The key to living a stress-free and fulfilling life is making time for some fun and hobbies. It will not only make you feel better and reduce stress, but also make your working time more efficient.
Research shows that any pause from your day-to-day routine and busy work schedule can help you deal with daily stressors more easily. So find some time for meeting with friends and some extra fun as it will help you de-stress and recharge your batteries for new challenges.
#16: Listen to Music.
Many studies have shown beneficial effects of classical music on the body – reduced blood pressure, slower heart rate, and decreased stress hormones. However, further studies revealed that any music you love will have similar soothing effects, especially for those in the middle of a stressful event, like an upcoming exam or surgery.
So the best way to soothe your everyday anxiety is by listening to music you enjoy. Therefore, turn on the radio on the way home or hum your favorite song whenever you have the opportunity.
Turn off your Internet, your smartphone, and get some time away from the screen. These are all linked to the increased stress response as you feel the urge to respond to every message or email immediately and at all times [source].
So, unplug and completely disconnect at least for an hour or two each day. You should try doing this before bed, as many studies show that late-night screen time causes depression, anxiety, and insomnia.
#18: Chew a Gum.
In 2019, a study was conducted to determine the effects of gum chewing on stress, anxiety, short-term memory, attention focusing, and exam success. According to this 100-student study, gum chewing relieved psychological stress while multitasking, increased alertness, and improved performance in a long-term group of 19 days [source].
#19: Don't Be Hungry.
According to Dr. Drew Ramsey, a professor of psychiatry and author of The Happiness Diet, there's nothing more stressful to your brain than feeling like you've run out of precious fuel and nourishment.
Dr. Drew Ramsey says:
The connection between the gut and brain is huge - called the 'gut-brain axis' - and lots of interesting data supports the idea that the gut is a major mediator of the stress response.
Therefore, if it's not time for lunch yet but you feel hungry, have a hearty but healthy snack that will fill you up, like a hard-boiled egg, a banana, or a handful of nuts.
Do it away from any distractions, like your computer, and enjoy the tastes and textures of your snack. You'll notice it will have positive meditative effects on your mood.
Laughter is an effective de-stressing method, increasing oxygen intake and endorphin levels. Recent studies show that self-induced or simulated laughter has similar benefits to spontaneous laughter, causing a drop in cortisol levels and reducing blood pressure.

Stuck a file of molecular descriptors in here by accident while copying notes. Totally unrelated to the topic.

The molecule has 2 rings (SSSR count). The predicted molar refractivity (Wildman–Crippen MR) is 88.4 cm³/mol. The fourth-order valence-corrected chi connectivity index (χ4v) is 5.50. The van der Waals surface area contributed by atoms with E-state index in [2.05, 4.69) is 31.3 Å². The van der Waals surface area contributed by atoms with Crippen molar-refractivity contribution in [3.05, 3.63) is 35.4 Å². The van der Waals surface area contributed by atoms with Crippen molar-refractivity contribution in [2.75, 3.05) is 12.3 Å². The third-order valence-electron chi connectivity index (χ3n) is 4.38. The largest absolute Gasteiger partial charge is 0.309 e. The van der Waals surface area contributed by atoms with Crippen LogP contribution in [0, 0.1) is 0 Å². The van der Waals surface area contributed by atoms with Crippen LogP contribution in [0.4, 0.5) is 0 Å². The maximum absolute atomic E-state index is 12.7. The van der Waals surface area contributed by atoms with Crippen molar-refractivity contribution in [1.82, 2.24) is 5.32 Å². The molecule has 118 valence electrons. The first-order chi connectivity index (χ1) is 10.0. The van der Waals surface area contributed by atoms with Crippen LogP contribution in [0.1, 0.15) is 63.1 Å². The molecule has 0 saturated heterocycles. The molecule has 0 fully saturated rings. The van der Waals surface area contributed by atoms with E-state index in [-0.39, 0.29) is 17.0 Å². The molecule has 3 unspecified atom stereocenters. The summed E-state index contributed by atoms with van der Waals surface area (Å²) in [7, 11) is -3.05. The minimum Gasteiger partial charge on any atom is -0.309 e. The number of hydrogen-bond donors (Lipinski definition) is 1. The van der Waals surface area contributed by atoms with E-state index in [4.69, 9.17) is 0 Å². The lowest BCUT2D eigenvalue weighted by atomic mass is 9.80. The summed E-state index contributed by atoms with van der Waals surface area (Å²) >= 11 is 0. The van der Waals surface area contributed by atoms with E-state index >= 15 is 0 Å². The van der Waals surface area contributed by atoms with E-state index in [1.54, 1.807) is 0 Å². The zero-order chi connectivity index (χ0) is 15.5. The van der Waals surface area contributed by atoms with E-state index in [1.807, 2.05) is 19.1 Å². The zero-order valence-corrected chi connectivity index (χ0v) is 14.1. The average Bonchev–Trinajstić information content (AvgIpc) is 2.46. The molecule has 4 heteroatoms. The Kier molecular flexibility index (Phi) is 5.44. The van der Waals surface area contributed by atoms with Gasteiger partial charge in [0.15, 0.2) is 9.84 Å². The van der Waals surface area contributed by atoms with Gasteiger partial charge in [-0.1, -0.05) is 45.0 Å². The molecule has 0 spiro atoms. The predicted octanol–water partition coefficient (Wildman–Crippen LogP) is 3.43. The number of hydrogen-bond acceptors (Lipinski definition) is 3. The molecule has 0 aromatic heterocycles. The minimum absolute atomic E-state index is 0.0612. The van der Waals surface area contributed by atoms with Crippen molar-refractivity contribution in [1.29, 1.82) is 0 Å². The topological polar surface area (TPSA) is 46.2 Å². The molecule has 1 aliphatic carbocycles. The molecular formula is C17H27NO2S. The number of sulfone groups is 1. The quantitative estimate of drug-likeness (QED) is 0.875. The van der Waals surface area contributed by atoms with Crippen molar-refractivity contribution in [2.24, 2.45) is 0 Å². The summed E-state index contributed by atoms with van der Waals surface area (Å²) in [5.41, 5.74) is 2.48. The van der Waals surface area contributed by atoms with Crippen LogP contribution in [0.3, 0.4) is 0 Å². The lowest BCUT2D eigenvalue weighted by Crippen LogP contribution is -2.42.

So, the physical aspect of laughing itself, without humor or any stimuli, is associated with chemical changes in the brain that can increase pain tolerance and reduce stress. Therefore, you can enroll in a laughter yoga class or, as crazy as it may sound, simply laugh. Your body won't know the difference.
On the other hand, if you still think spontaneous and genuine laughing is more your thing, then browse YouTube for some viral videos, watch a comedy, or whatever works best for you.
#21: Steer Clear of Things That Cause You Stress.
At times, the best strategy to reduce stress is to avoid stressors whenever possible. So, if reading the news, watching TV, or drinking coffee or alcohol only add stress to your life, it's best to get rid of them or avoid them. Changing some everyday habits may be hard in the beginning, but it'll make you feel better in the long run.
#22: Try the Naam Yoga Hand Trick.
If you find yourself in the midst of a stressful situation, you could try this yoga hand trick, explained by Sharon Melnick, author of Success Under Stress, for Business Insider.
Find a point between your second and third knuckle, close to the spot where your finger and hand meet. With your palm facing up, use your thumb to go down the middle finger (towards your palm), and once you've found a slightly indented spot, close to your palm, apply medium pressure with your thumb. It should loosen the area around your heart and help you feel instantly more relaxed.
#23: Surround Yourself With Friends.
Numerous studies have confirmed the link between social support and mental and physical health. Social support is the key to emotional well-being, increasing your stress resiliency and even reducing mortality.
Therefore, create a network of support around you, be it your partner, family, or friends, and always seek to expand that network. If you feel like you lack support in your life and feel isolated, attend a support group, join an organization, or ask for professional help.
Whichever method or methods you choose, it's important to apply them regularly to enjoy all the benefits they have to offer. Some might take some practice and experimenting, so try not to get too discouraged if it doesn't work out immediately.
Even though there's plenty to choose from in this article, it's essential to keep looking for techniques and tools that will help you manage daily stress in the best and healthiest way possible.